They often say that following a first yusho win or a big promotion a rikishi will have trouble concentrating on his training because of all the celebrations and does poorly in the next basho. If this is at all true, Kotoshogiku may look mighty hungover when he steps on the dohyo in Osaka. On the other hand, perhaps by lumping so many events together he’ll get ALL of his partying out of the way in one big burst and come back with a full head of steam.

According to reports from his stable master, ozeki Terunofuji is recovering quicker than expected from knee surgery, and his fractured clavicle is also healing ahead of schedule. Only three weeks after dropping out of the Hatsu Basho he has his doctor’s permission to begin strength training. Next week he will begin doing shiko [sumo-style stomping], and will be ready for full match style training about the same time as the banzuke is released.

“I was told by my doctor that I’m recovering too quickly,” Terunofuji recently told reporters. But he also admitted that his physical ailments the past two basho will have an effect on his sumo. “I’ve got to change the way I’ve been doing things until now. The most important thing is to avoid injuries.”

Former komusubi Homasho pretty much hung up his mawashi [sumo loincloth] about the same time I started getting back into watching sumo, and by that time his injuries had caused him to drop all the way down to the Makushita division [the equivalent of AA minors], so I never got to see him fight. However, a rikishi isn’t officially retires until he has a danpatsushiki [retirement ceremony], and the higher the rank you’ve held during your career, the bigger the surrounding hooplah is.

The most dramatic part of the danpatsushiki is when the rikishi sits while various coaches, stablemates, competitors, and supporters come up and snip-by-snip cup off his chonmage [topknot]. The final cut is generally reserved for his stable master (who in this case was my all-time favorite rikishi Terao, now Shikoroyama Oyakata). There are lots of great photos here.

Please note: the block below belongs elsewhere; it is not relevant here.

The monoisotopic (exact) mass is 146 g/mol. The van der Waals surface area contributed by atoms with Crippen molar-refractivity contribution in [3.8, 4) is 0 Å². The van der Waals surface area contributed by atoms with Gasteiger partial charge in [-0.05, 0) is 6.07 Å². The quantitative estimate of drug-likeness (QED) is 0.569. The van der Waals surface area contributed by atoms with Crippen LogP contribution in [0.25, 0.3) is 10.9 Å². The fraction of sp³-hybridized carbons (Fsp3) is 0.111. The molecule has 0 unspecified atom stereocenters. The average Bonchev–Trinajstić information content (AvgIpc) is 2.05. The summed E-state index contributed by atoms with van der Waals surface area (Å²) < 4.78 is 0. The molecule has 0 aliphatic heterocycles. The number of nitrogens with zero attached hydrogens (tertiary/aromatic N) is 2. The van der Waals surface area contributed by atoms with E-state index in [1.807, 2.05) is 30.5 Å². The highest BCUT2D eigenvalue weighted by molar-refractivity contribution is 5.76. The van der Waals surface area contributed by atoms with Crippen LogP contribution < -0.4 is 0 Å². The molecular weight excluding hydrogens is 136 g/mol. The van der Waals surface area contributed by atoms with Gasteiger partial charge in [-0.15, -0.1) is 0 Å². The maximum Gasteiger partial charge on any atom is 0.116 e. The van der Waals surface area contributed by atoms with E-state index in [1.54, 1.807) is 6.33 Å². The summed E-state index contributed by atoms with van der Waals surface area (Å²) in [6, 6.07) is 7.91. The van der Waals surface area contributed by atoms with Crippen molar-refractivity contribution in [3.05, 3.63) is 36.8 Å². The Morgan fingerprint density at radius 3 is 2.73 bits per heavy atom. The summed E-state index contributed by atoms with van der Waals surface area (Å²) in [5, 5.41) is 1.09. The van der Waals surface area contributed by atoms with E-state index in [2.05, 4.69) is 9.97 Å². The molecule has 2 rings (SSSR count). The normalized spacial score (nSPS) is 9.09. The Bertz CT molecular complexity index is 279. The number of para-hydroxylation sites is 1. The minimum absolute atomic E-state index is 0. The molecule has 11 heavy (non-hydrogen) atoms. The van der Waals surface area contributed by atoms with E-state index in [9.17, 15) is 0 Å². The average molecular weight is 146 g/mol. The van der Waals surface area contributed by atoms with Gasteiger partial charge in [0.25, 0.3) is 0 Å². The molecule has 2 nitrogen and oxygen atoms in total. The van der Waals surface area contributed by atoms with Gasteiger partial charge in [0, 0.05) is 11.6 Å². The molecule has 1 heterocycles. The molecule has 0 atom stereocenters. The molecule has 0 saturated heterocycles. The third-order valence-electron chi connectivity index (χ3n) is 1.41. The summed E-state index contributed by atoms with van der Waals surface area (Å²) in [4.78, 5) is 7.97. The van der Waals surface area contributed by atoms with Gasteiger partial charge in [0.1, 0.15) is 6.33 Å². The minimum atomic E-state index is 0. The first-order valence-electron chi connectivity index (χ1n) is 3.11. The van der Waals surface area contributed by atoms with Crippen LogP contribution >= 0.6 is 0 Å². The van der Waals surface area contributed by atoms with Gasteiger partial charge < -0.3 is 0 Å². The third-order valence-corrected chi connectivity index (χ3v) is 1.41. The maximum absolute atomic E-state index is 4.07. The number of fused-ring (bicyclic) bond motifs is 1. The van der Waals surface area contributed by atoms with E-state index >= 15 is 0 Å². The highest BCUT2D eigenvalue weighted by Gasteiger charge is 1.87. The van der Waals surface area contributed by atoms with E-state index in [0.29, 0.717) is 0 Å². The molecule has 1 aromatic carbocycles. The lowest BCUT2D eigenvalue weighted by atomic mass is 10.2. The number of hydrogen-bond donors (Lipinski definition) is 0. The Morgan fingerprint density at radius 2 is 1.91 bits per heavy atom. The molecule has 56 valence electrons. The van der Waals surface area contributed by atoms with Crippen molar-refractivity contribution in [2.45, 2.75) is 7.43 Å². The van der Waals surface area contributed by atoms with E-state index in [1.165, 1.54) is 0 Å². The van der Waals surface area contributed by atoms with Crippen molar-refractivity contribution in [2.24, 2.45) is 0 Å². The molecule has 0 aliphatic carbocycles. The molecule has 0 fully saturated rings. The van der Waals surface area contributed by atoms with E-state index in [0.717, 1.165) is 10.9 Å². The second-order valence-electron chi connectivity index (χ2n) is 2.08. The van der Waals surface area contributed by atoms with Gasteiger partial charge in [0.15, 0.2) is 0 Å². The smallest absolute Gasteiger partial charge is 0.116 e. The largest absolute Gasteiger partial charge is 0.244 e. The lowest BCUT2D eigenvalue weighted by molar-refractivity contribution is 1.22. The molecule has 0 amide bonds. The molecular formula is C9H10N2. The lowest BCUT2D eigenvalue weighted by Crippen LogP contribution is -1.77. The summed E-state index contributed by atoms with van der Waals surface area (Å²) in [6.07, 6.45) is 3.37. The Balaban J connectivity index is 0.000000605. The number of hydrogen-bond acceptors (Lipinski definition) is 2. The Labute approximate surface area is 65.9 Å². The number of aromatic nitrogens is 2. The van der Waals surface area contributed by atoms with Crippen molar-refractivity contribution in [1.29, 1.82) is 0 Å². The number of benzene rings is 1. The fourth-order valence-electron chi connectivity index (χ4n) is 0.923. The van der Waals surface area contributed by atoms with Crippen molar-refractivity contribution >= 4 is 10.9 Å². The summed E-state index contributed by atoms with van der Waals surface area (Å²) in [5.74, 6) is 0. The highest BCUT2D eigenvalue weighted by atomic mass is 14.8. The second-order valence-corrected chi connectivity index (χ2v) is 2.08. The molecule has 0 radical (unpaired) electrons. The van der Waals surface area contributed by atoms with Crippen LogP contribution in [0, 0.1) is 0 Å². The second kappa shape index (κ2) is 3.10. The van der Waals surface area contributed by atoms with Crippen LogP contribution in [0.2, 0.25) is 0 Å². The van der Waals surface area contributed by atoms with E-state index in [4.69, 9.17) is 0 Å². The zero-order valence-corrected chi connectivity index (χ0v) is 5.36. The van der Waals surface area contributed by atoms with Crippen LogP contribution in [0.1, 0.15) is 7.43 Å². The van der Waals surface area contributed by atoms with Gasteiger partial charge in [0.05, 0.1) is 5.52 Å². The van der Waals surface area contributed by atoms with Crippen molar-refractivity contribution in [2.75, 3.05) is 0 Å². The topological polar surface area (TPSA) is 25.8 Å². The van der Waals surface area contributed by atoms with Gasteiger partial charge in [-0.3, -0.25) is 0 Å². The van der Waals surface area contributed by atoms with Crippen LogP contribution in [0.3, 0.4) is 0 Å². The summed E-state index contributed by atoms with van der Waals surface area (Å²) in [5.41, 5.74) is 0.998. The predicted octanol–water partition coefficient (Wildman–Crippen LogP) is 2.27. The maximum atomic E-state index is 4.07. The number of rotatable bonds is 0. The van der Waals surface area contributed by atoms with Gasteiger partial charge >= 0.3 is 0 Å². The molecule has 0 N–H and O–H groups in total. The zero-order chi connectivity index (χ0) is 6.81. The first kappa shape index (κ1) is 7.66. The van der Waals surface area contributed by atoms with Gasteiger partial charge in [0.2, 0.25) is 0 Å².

The only matches that count on a rikishi’s ranking are their wins and losses in the six hon-basho [Grand Tournaments]—one in every odd-numbered month—but that’s just the beginning of a rikishi’s schecule. They train all year ’round, and have two or three jungyo [exhibition tours] where they go to different prefectures in Japan and put on a weeks-long series of one-day exhibitions for regional fans. And a few times a year there are prestigious one-day exhibition tournaments, such as this past weekend’s 40th Annual Nihon Ozumo tournament.

These are run more like tournaments that we in the West are used to—they are single-elimination events where the rikishi keep advancing as long as they keep winning. The prize for winning this particular event is ¥2.5 million (about $250k), so they get some pretty spirited competition. In the end the finals came down to a yokozuna vs. yokozuna match up (as it probably should be) as Harumafuji and Hakuho went head to head with Hakuho winning the tournament for the fourth time.

You can see photos from several of his matches here. And below is an amateur video (shot from some very nice seats) that strings together Hakuho’s final four matches.

MANGA: Ultraman vol. 3

It was just another pretty humdrum day here in the Stan!plex. I’d spent most of the afternoon doing paperwork and bookkeeping . . . but things got a lot more exciting when the FedEx guy arrived with a package. Sure, ANY package would have been a nice break, but this wasn’t just any package. This package contained my contributor’s copy of volume 3 of the Ultraman manga from my editor at Viz Media.